Thanks to advances in public health and medicine, the life expectancy of the world population continues to lengthen. While longer lifespan is a unique opportunity for society to benefit from the wisdom and experience of the elderly, aging is however also the greatest risk factor for neurodegenerative disorders such as Alzheimer's disease (AD). A fundamental neurobiological substrate of cognitive decline and neurodegeneration appears to involve alteration of neuroinflammatory processes with associated deposition of aberrant proteins, such as amyloid- ? (A?) and phosphorylated tau (p-tau). Recent pre-clinical work from MIT's Li-Huei Tsai, Ed Boyden and collaborators reveals that induction of gamma oscillations in mice can modulate activity of microglia, modify inflammatory brain processes, and lead to clearance of A? and p-tau deposition. Translation of such findings to humans could have transformative impact. In recent years, transcranial Alternating Current Stimulation (tACS) has been shown effective in modulating brain activity and cortical rhythmic activity by means of low-amplitude alternating (sinusoidal) currents applied transcranially. In humans, work at the Berenson-Allen (BA) Center and elsewhere reveals that tACS can be applied safely if appropriate guidelines are followed, and that when applied at the appropriate alternating frequency it is possible to entrain gamma oscillations and enhance cognition. Furthermore, repeated sessions of tACS on consecutive days are safe and lead to an additive effect with longer lasting neuromodulatory impact on brain oscillation. Given the potential for gamma entrainment in humans via tACS, we propose a first- to-human translation of the preclinical data on the effect of induction of gamma oscillations on A? and p-tau in patients with mild to moderate AD, leveraging the close collaboration with Georges El Fakhri, director of the Gordon Center for medical imaging at MGH. Our central hypothesis is that repeated daily sessions of gamma-tACS in patients with AD will significantly decrease A? plaques and p-tau deposition in neurofibrillary tangles as measured by PET imaging. This will be correlated with changes on electrophysiological (EEG) measures of brain function, and on cognitive testing. This pilot study will provide the critical first step in the development of a novel intervention to prevent and treat AD, demonstrating the potential mechanisms of action, establishing a dose response relation, and informing the design of an eventual clinical trial.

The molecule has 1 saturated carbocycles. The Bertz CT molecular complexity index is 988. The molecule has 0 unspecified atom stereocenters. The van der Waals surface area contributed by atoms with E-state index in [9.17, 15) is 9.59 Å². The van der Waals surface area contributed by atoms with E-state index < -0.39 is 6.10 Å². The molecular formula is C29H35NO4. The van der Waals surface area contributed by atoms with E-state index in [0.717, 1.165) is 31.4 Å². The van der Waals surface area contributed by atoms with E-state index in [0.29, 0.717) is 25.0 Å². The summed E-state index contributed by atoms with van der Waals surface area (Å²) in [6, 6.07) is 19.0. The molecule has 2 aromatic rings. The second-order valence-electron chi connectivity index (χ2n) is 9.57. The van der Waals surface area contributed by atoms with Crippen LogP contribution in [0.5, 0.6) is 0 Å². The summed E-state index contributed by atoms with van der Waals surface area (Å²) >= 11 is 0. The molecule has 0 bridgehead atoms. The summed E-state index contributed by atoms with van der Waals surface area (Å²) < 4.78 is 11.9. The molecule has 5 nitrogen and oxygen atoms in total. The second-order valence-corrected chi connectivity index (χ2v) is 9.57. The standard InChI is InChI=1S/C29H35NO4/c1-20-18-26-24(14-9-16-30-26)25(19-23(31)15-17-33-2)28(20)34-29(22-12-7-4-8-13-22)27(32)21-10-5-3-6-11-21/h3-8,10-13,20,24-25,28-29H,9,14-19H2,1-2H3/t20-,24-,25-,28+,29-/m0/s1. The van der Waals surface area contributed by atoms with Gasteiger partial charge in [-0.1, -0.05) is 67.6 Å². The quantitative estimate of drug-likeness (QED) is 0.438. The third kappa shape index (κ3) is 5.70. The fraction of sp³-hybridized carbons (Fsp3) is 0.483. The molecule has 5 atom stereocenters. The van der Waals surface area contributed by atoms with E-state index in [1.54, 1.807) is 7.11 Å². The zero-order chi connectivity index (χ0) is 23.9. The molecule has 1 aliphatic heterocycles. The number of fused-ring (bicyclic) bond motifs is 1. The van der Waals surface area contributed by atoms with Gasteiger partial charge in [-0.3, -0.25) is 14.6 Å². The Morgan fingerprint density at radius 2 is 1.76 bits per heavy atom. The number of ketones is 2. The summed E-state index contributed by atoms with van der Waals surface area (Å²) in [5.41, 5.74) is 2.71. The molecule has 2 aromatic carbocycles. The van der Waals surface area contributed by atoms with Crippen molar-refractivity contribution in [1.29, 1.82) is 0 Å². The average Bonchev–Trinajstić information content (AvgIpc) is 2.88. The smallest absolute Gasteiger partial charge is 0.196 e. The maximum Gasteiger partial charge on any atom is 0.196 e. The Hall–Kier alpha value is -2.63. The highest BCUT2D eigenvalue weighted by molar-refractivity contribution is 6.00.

Public Health Relevance

We will translate to a first-in-human trial recent evidence on the effect of modulation of gamma oscillatory activity in promoting clearance of amyloid-? (A?) and phosphorylated tau (p-tau) documented in a mouse model of Alzheimer's Disease (AD). In patients with mild to moderate AD, we will investigate the clinical, neurophysiological and cognitive impact of multiple daily sessions of transcranial Alternating Current Stimulation (tACS) to induce increase in gamma oscillations, and assess acute and long-lasting changes in A? and p-tau levels via PET imaging. This pilot study will gather critical mechanistic insights, demonstrate target engagement, and characterize dose response to inform the design of an eventual clinical trial.

National Institute of Health (NIH)
National Institute on Aging (NIA)
Research Project (R01)
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Special Emphasis Panel (ZRG1)
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Mclinden, Kristina
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Beth Israel Deaconess Medical Center
United States
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